A big week for the plebgate story as the row runs on

Three officers who met Mr Mitchell have apologised for their actions that day. Photo: Ruth Lumley/PA Wire

It's turning out to be a big week in the life of the story we call "plebgate".

We could - on any day - get a decision from the Crown Prosecution Service over whether to prosecute any of the eight people (including five serving police officers) arrested in connection with the notorious exchange between officers on the gates of Downing Street and the former Cabinet Minister Andrew Mitchell.

Central to that inquiry is whether officers fabricated their logs which claimed Mr Mitchell had called them plebs when they refused to allow him to pass through the main gates with his bicycle.

Now, three officers who met Mr Mitchell in his Sutton Coldfield constituency just before he was sacked from his job as government chief whip, have apologised for their actions that day.

Three officers who met Mr Mitchell have apologised for their actions that day. Credit: Yui Mok/PA Wire

Inspector Ken MacKaill of West Mercia Police, Detective Sergeant Stuart Hinton from Warwickshire Police and Sergeant Chris Jones from West Midlands Police - who were all representing the Police Federation - gave media interviews after their meeting with Andrew Mitchell.

They claimed he had refused to provide a detailed account of his row in Downing Street.

But a recording of the meeting showed that in fact Mr Mitchell had given a full account of what happened.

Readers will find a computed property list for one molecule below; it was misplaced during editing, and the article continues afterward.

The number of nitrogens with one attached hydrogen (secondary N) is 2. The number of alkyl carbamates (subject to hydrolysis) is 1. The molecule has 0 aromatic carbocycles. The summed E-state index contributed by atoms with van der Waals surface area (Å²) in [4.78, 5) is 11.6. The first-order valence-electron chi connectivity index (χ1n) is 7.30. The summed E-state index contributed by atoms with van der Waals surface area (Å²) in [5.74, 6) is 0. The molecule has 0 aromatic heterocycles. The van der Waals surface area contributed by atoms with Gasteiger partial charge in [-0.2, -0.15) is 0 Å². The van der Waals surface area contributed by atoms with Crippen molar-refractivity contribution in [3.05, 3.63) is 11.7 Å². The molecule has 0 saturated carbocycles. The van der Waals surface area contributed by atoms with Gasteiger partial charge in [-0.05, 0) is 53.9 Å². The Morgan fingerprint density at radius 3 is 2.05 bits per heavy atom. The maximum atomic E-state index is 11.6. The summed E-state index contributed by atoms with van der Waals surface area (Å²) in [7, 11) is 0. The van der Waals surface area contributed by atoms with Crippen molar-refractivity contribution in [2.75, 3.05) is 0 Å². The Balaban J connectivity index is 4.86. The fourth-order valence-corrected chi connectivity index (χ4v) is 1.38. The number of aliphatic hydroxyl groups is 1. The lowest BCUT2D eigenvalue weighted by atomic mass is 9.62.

Today, the Police Federation - the union for rank and file officers - issued a statement on their behalf.

It read:

We acknowledge the investigation’s criticism relating to our poor judgement in talking to the media following the meeting with Andrew Mitchell, for which we take this opportunity to apologise. We would like to emphasise (as we did to the investigation) that in no way did any of us ever plan or intend to mislead anyone about what occurred during this meeting or otherwise.

Those three police officers are currently at the centre of an increasingly acrimonious row between their respective forces and the Independent Police Complaints Commission (IPCC) - which supervised the inquiry into the meeting and what was said to the cameras immediately afterwards.

Both the IPCC and the chief constables of the forces involved will give evidence to the Home Affairs Select Committee on Wednesday.

The IPCC has drawn attention to the fact that the conclusion of the police report was changed between the draft and the final versions.

It should make for a fascinating session.

And none of it relates to the event which sparked the row and led to Andrew Mitchell's fall from office.

The "plebgate" story keeps on running.

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